Benjamin Graham wrote that investment management is about the management of the risks and not the management of the returns. Yet, the majority of investors manage to the return because that is considered the essence of investing. In other words, chasing returns is what gets us into trouble. Chasing returns contributes to us taking on too much risk.

“I need to get 15% on this investment for me to retire comfortably.”


“This fund should get 11% this year.”


“That fund got 18% last year.”


“Build a million dollar portfolio using these funds now!”


“I’m staying in the G Fund to protect my principal and earn a stable return.”

Don’t we manage investments comparing our performance results to a benchmark or by looking at our YTD, 1-year, 3-year, 5-year, 10-year returns? Not to say returns are not an important consideration in our selection criteria but we should be managing our investments primarily by managing the risk we assume. The returns will follow as a by-product.

Methods for managing risks include:

  • If you know you are losing value in your savings account due to inflation risk, you could implement other strategies in other accounts to mitigate the inflation risks in the savings account. Inflation risk is a necessary evil because we all need accounts that are liquid and stable.
  • If you are closing in on retirement and you will be living off your investments, you could reconfigure your portfolio to reduce portfolio volatility while also maintaining some growth potential for a long lifetime. Have a balanced allocation of stocks, bonds, cash, real estate, and so forth. Or have separate accounts based on various time periods and manage each account according to its time period; near–term in conservative savings and long-term accounts in more aggressive investments.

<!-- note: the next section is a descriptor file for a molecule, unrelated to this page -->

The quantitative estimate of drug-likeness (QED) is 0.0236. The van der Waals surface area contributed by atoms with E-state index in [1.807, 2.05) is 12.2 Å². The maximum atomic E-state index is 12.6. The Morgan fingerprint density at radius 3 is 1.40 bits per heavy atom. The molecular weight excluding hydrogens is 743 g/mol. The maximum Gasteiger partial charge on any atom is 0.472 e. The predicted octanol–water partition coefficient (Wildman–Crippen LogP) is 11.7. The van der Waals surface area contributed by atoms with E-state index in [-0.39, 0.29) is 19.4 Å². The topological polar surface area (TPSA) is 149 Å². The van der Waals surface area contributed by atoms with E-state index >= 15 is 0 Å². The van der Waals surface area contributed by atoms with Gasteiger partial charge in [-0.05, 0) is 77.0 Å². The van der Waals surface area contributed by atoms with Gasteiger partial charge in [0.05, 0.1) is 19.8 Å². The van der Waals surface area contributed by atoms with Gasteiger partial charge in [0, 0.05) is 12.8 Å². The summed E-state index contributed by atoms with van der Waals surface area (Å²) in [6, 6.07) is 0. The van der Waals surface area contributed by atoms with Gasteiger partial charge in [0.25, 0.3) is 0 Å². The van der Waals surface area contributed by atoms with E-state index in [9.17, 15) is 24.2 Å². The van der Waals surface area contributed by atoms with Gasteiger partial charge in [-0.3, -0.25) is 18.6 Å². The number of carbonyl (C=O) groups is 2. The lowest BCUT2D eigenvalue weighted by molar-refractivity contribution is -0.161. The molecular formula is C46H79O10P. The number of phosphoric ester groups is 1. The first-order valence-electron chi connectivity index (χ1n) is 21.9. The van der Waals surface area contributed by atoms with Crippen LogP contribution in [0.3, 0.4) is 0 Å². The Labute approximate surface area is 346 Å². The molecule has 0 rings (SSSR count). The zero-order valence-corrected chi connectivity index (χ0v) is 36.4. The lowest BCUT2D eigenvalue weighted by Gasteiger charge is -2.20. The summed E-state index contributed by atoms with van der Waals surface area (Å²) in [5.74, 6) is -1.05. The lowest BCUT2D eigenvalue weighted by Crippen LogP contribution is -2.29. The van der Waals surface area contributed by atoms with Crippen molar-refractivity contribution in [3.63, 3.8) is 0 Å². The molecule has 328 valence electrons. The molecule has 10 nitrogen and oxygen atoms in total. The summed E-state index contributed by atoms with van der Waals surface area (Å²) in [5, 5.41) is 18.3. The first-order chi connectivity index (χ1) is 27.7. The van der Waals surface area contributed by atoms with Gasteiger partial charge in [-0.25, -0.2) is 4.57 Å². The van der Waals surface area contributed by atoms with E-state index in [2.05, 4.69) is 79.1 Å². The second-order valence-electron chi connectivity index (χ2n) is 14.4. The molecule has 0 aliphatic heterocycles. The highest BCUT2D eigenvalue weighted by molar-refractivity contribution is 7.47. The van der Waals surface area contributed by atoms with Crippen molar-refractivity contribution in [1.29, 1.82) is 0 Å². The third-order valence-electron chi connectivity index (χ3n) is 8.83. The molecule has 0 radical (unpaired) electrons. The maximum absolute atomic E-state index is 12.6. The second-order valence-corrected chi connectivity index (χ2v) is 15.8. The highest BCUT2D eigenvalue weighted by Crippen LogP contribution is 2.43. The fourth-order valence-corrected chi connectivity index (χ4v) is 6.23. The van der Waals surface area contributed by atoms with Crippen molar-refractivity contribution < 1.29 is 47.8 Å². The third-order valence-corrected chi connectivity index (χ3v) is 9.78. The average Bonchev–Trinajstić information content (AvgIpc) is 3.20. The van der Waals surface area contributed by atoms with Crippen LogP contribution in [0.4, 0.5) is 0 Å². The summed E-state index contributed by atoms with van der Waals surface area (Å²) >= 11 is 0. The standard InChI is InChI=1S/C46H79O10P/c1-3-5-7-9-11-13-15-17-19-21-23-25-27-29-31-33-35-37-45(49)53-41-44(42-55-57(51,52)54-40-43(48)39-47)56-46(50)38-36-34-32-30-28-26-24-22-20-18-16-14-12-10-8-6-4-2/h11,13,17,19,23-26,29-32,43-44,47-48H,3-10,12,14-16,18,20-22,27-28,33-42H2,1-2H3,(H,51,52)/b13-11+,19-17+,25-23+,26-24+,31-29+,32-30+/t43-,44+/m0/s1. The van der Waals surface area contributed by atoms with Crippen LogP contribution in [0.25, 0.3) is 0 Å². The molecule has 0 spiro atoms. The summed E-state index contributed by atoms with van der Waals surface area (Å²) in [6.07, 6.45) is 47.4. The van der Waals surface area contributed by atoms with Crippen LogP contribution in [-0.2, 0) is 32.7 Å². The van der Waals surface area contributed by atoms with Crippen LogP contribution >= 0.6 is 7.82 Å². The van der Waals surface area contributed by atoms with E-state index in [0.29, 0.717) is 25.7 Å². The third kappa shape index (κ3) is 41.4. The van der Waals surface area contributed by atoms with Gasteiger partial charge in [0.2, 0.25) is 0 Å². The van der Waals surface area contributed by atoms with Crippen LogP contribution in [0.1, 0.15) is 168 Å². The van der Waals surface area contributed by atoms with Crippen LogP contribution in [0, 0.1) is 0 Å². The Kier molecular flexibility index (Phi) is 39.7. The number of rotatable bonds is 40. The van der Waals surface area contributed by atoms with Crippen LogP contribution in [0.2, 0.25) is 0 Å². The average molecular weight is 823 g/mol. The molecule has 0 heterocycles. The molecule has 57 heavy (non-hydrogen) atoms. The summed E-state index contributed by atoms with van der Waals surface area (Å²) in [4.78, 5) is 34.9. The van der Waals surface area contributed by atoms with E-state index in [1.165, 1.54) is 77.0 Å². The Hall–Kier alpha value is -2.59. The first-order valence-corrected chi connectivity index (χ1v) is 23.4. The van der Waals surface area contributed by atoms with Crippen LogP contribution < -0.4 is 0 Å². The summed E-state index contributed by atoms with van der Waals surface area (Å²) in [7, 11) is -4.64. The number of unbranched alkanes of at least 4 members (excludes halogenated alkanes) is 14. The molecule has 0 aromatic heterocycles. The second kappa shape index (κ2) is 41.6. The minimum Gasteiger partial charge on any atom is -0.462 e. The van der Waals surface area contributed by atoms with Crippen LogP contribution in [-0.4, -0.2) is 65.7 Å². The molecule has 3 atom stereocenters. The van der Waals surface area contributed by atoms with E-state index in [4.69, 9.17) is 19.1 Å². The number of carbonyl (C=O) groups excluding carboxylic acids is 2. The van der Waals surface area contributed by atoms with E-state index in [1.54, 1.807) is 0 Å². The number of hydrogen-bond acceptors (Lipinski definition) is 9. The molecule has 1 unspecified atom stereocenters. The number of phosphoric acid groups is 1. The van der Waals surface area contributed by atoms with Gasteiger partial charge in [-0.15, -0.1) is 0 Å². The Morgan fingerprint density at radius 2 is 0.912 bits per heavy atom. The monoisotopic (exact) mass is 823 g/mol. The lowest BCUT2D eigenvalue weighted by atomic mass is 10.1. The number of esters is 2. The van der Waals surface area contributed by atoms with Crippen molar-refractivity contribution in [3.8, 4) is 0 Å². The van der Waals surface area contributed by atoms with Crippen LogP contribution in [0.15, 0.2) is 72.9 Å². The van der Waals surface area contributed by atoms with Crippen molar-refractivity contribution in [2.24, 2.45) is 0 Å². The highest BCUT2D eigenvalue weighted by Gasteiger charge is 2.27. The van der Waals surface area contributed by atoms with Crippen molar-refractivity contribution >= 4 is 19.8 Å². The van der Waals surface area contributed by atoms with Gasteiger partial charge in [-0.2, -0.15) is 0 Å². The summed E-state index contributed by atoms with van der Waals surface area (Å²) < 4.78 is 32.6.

• Because we can’t predict market movements, you could take advantage of the movements by averaging down in your investments thereby exploiting market volatility. When averaging down, normal stock market drops stop being a risk and start being an opportunity to buy more shares. You actually need and want stock market declines.
  • You could rebalance your portfolio’s investments when individual holdings get over or under weight. Rebalancing to maintain a specific portfolio allocation forces you to buy low and sell high which enhances your value over time. Rebalance when values get 10 to 20% outside your portfolio allocation ranges.

Whether your portfolio objective is growth or income, vary your holdings so you don’t hold all the same type of investments. For instance:

  • An income portfolio may have bonds, CDs, preferred stocks, convertible bonds, insurance annuities, floating-rate loans, high-yield bonds, international bonds, closed-end funds, mutual funds, municipal bonds or rental properties you own. If you consider your pension and Social Security in the mix of income generators, it may allow you to be more aggressive with your other income investments.
  • A growth portfolio could include stocks, REITs, mutual funds (indexed or managed), ETFs, commodities, private money managers, variable annuities, property ownership, business partnerships…

Income you generate from work, whether retired or not, is a type of investment and allows you to consider your portfolio investments in another light.

Having a handle on risk management can open the door to more options when managing your portfolios. It can also help improve your long term results by not getting stuck in an either-or situation.

About the Author

Lt. Col. Shane Ostrom, USAF (Ret), CFP®
Lt. Col. Shane Ostrom, USAF (Ret), CFP®

Ostrom is MOAA's former Program Director, Financial & Benefits Education/Counseling